7. Exercise. Sitting still for hours on end can be exhausting, but while your brain is working a mile a minute, your legs, back, arms, heart, and core are in reality just sitting around going unused. Regular exercise can push your body and turn off your brain for a while. More than likely this will also improve your sleep. (See how I assume you're not getting enough sleep? Most of us aren't.)

Wherever you find your muse the important thing to remember is to keep writing whether they find you today or not. There will be days without inspiration but that doesn't mean it won't come to you. Once you realize where to find your inspiration, remember to go back to that place often to make the inspiration come to you.

Now it's your turn. Share where you find your inspiration in the comments section.

Confessions: Small Complaint about the Kindle

My dad gave me a Kindle for Christmas. I love it. It made me want to cry just opening it because it's something that I've considered getting, but would never buy for myself. With a child you stop thinking anything over about $25 is worthy of your own wants, so it wouldn't have ever happened. Since then I've downloaded a bazillion free titles and even a couple of games my daughter and I can play together. I've also been checking out a few samples of books that I'm not sure I want to read. A sample gives you the first however many pages of a book without purchase (like standing in the bookstore)--enough to wet your whistle or turn you off entirely from buying the book.

Well, I was thinking about Their Eyes Were Watching God by Zora Neale Hurston. I've read other stuff by Hurston, but wasn't sure about getting this one since I would have to pay for it. So, I downloaded the sample with introduction by Edwidge Danticat (who I also enjoy as an author). Here's the problem: 100% of the sample is the introduction! I'd like to think someone at the wheel could make it so samples were the actual text of the story and not the first physical pages of the book, but I know that ship sailed with computer automation in control of just about everything these days.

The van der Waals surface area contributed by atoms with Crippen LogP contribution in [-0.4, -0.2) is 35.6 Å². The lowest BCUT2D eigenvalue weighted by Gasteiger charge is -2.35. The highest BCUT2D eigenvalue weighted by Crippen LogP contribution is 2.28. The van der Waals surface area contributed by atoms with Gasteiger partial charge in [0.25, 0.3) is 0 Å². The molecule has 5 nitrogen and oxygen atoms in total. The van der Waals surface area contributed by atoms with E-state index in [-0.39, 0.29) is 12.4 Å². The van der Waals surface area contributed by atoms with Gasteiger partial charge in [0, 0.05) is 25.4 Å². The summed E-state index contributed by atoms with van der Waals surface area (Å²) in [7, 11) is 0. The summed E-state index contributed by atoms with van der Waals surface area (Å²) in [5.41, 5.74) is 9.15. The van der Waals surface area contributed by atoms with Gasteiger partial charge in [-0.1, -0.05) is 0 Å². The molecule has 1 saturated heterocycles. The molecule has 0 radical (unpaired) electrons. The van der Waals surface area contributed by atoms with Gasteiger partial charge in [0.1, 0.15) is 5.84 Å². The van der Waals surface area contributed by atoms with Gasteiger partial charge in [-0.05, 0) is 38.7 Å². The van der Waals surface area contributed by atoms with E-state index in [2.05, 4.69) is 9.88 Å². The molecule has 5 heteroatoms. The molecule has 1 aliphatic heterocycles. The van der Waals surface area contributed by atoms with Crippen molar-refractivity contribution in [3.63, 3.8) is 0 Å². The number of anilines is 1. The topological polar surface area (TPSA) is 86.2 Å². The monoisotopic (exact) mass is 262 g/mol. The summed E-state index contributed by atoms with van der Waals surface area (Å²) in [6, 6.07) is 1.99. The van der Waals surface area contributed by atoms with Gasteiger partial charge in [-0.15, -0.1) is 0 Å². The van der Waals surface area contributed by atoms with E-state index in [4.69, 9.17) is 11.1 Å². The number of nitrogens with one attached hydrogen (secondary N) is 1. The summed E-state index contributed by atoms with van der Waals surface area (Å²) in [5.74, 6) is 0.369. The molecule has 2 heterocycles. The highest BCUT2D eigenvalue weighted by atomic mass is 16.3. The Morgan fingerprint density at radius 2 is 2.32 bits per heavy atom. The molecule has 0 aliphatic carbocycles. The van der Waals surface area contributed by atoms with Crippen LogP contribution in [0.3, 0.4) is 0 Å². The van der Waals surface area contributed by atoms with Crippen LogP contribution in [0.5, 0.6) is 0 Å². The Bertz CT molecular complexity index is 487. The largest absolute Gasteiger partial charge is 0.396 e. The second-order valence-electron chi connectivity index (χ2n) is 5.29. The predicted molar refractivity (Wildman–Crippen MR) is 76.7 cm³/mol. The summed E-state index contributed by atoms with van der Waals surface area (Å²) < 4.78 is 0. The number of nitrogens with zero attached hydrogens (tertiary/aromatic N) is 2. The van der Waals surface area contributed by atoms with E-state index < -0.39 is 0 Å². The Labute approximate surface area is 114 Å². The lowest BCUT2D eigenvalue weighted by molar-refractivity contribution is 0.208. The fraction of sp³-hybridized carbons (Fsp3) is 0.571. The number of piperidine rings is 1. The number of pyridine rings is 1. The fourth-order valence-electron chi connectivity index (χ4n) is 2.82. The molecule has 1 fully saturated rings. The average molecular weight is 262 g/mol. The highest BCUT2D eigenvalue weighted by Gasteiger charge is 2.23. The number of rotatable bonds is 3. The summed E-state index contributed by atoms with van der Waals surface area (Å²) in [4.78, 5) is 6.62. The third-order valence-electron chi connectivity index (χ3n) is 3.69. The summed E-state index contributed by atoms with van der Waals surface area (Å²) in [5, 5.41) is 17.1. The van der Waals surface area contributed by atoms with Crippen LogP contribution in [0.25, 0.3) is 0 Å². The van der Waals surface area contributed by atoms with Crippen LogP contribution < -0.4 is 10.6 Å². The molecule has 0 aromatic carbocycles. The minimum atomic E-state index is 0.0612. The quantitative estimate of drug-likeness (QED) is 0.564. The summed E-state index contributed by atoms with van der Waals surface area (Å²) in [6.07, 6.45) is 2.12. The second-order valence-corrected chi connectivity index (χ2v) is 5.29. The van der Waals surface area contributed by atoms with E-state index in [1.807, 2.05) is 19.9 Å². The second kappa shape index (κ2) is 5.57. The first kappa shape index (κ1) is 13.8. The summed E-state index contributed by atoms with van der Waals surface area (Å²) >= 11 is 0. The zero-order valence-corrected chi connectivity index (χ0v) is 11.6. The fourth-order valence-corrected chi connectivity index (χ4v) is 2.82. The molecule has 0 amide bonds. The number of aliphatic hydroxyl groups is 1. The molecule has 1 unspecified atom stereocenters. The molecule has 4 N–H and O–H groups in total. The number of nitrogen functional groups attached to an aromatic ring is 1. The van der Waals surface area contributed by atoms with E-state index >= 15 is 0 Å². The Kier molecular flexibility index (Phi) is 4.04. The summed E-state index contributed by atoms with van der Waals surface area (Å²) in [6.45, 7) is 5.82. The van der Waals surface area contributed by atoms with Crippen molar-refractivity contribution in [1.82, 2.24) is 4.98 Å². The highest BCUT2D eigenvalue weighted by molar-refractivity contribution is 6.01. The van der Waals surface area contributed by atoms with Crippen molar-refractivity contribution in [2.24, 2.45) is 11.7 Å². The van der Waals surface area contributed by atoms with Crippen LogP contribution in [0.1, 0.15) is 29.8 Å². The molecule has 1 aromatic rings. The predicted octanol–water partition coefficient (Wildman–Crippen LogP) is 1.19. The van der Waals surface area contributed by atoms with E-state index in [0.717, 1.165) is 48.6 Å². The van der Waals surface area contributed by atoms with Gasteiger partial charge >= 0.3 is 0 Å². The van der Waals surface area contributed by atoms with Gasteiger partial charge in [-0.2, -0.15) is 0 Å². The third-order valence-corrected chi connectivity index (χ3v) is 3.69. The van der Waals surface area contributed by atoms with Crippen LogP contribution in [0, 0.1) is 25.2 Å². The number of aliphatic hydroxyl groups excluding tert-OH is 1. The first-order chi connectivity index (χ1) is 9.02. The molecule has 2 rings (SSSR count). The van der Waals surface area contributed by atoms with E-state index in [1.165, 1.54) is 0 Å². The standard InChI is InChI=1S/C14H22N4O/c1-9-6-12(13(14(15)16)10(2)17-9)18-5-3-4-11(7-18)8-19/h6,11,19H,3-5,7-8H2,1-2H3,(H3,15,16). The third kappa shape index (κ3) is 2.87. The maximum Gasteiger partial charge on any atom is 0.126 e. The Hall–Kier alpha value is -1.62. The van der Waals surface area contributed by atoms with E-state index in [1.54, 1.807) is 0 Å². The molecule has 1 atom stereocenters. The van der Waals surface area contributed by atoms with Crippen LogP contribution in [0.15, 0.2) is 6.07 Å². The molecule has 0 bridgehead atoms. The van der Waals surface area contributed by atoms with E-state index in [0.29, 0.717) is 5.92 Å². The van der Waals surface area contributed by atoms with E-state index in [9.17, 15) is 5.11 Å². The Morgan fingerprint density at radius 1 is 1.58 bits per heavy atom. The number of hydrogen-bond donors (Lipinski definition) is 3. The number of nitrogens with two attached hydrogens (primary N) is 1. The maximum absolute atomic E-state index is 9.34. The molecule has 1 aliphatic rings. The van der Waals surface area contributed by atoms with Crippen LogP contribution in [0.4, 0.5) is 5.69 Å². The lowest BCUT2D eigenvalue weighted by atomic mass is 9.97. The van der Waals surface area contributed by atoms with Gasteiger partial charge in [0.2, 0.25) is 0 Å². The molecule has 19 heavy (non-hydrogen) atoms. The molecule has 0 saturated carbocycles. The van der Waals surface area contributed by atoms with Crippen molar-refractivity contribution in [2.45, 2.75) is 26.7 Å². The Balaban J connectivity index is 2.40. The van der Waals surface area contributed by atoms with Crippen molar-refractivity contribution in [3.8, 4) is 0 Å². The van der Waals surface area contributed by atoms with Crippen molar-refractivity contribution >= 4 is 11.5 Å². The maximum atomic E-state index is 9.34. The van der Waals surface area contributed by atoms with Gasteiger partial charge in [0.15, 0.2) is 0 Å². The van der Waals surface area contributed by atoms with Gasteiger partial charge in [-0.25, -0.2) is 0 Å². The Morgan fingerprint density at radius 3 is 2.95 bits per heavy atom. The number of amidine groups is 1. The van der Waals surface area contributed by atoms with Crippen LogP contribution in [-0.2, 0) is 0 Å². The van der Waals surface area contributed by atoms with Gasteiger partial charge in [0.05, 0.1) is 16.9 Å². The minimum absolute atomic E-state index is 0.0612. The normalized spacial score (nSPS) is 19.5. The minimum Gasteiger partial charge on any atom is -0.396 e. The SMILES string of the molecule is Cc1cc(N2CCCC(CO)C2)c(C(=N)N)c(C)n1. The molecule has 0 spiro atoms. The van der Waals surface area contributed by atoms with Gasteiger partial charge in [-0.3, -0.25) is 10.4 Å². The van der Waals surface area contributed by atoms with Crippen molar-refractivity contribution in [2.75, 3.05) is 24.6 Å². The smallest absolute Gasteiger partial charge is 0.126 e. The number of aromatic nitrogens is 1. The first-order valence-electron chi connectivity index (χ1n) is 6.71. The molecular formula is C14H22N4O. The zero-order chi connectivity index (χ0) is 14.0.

I'm not mad, just disappointed. It's no secret Amazon has had some questionable issues in the past like selling pedophile how-to books and allowing authors to post 43 positive reviews of their own books to boost their star rating, but this is disappointing on a different front. If I went into an ice cream shop and wanted a sample they wouldn't show me the cone, they would give me some of the ice cream. Likewise, I don't want to sample an introduction to a literary work, I want to sample the actual work. Granted, this is the first sample where this has been a problem, but something tells me it won't be the last...

Critique Groups: The Writing Mirror You Need

I applied and was accepted into a writing critique group last week thanks to some amazing information from a very inspiring writer. I cannot begin to tell you how thankful I am for this group and how remarkable they are at picking apart a story or chapter and guiding the rebuilding process.

To be clear, this isn't my first writing group. I was a part of several workshops through both undergrad and grad school, and knew what I liked and what I didn't. My problem over the last few years has been trying to find a group of writers that wanted to publish and who were tough with their critiques. If you ever want to get better at your writing, then you need a set of people that are willing to tell you when you're holding back, writing crap, or blowing the reader away with crisp dialogue or realistic description.

This is where a critique group can be amazing, because a writing group is the equivalent of holding up a mirror to your writing. You're going to see your own errors in other members' stories, you're going to get called on it when you haven't given something your all, and your going to, as a consequence of it all, keep plot, character, voice, and other aspects of story in the forefront of your mind as you work.

If you feel like you're writing in a vacuum and don't know if your story is really coming across the way you think it is, then it might just be time to start looking for a group that will be that mirror or reality.